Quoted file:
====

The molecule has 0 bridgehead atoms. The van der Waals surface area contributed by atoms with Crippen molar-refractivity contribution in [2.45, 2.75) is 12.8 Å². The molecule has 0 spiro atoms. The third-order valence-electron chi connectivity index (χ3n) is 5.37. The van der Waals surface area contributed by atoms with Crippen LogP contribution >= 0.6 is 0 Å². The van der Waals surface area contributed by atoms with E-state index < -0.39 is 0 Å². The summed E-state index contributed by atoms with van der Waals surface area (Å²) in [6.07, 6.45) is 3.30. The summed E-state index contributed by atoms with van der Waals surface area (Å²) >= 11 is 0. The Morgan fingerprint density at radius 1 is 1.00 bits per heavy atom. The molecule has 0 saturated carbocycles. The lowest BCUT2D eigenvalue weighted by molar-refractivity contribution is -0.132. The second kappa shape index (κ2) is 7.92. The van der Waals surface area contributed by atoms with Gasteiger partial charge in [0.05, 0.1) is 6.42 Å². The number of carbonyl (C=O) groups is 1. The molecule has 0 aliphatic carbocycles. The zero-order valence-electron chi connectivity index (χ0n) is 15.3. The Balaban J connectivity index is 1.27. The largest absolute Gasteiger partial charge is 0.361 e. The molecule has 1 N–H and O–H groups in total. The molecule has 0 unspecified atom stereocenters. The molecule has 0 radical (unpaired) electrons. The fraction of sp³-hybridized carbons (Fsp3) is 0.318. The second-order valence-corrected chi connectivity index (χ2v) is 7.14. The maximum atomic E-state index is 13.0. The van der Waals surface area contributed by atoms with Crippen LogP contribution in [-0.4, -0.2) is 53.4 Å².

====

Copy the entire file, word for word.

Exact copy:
The molecule has 0 bridgehead atoms. The van der Waals surface area contributed by atoms with Crippen molar-refractivity contribution in [2.45, 2.75) is 12.8 Å². The molecule has 0 spiro atoms. The third-order valence-electron chi connectivity index (χ3n) is 5.37. The van der Waals surface area contributed by atoms with Crippen LogP contribution >= 0.6 is 0 Å². The van der Waals surface area contributed by atoms with E-state index < -0.39 is 0 Å². The summed E-state index contributed by atoms with van der Waals surface area (Å²) in [6.07, 6.45) is 3.30. The summed E-state index contributed by atoms with van der Waals surface area (Å²) >= 11 is 0. The Morgan fingerprint density at radius 1 is 1.00 bits per heavy atom. The molecule has 0 saturated carbocycles. The lowest BCUT2D eigenvalue weighted by molar-refractivity contribution is -0.132. The second kappa shape index (κ2) is 7.92. The van der Waals surface area contributed by atoms with Gasteiger partial charge in [0.05, 0.1) is 6.42 Å². The number of carbonyl (C=O) groups is 1. The molecule has 0 aliphatic carbocycles. The zero-order valence-electron chi connectivity index (χ0n) is 15.3. The Balaban J connectivity index is 1.27. The largest absolute Gasteiger partial charge is 0.361 e. The molecule has 1 N–H and O–H groups in total. The molecule has 0 unspecified atom stereocenters. The molecule has 0 radical (unpaired) electrons. The fraction of sp³-hybridized carbons (Fsp3) is 0.318. The second-order valence-corrected chi connectivity index (χ2v) is 7.14. The maximum atomic E-state index is 13.0. The van der Waals surface area contributed by atoms with Crippen LogP contribution in [-0.4, -0.2) is 53.4 Å².